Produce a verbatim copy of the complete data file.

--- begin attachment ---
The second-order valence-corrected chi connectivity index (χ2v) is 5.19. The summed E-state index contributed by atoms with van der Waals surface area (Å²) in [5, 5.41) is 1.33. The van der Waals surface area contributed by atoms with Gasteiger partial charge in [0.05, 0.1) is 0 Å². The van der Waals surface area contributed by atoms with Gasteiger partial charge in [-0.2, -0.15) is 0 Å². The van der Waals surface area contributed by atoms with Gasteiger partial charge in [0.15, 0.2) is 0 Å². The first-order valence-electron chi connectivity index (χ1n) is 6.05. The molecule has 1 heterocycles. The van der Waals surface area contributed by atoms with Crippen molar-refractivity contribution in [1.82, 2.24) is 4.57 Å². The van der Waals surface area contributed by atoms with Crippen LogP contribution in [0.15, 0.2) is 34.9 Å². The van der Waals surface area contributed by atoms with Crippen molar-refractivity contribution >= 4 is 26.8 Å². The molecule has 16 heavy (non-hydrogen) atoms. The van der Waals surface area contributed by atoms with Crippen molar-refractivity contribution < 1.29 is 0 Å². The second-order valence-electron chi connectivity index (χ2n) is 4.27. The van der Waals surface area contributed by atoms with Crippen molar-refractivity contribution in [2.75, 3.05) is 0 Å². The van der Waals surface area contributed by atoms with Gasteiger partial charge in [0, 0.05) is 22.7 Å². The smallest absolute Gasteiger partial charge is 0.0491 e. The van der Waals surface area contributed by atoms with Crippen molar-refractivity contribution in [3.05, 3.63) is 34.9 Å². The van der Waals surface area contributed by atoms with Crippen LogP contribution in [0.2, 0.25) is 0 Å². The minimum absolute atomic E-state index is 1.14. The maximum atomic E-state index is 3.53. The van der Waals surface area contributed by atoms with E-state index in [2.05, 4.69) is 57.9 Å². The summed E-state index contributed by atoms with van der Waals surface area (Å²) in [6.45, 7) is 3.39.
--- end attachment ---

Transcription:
The second-order valence-corrected chi connectivity index (χ2v) is 5.19. The summed E-state index contributed by atoms with van der Waals surface area (Å²) in [5, 5.41) is 1.33. The van der Waals surface area contributed by atoms with Gasteiger partial charge in [0.05, 0.1) is 0 Å². The van der Waals surface area contributed by atoms with Gasteiger partial charge in [-0.2, -0.15) is 0 Å². The van der Waals surface area contributed by atoms with Gasteiger partial charge in [0.15, 0.2) is 0 Å². The first-order valence-electron chi connectivity index (χ1n) is 6.05. The molecule has 1 heterocycles. The van der Waals surface area contributed by atoms with Crippen molar-refractivity contribution in [1.82, 2.24) is 4.57 Å². The van der Waals surface area contributed by atoms with Crippen LogP contribution in [0.15, 0.2) is 34.9 Å². The van der Waals surface area contributed by atoms with Crippen molar-refractivity contribution >= 4 is 26.8 Å². The molecule has 16 heavy (non-hydrogen) atoms. The van der Waals surface area contributed by atoms with Crippen molar-refractivity contribution < 1.29 is 0 Å². The second-order valence-electron chi connectivity index (χ2n) is 4.27. The van der Waals surface area contributed by atoms with Crippen molar-refractivity contribution in [2.75, 3.05) is 0 Å². The van der Waals surface area contributed by atoms with Gasteiger partial charge in [0, 0.05) is 22.7 Å². The smallest absolute Gasteiger partial charge is 0.0491 e. The van der Waals surface area contributed by atoms with Crippen molar-refractivity contribution in [3.05, 3.63) is 34.9 Å². The van der Waals surface area contributed by atoms with Crippen LogP contribution in [0.2, 0.25) is 0 Å². The minimum absolute atomic E-state index is 1.14. The maximum atomic E-state index is 3.53. The van der Waals surface area contributed by atoms with E-state index in [2.05, 4.69) is 57.9 Å². The summed E-state index contributed by atoms with van der Waals surface area (Å²) in [6.45, 7) is 3.39.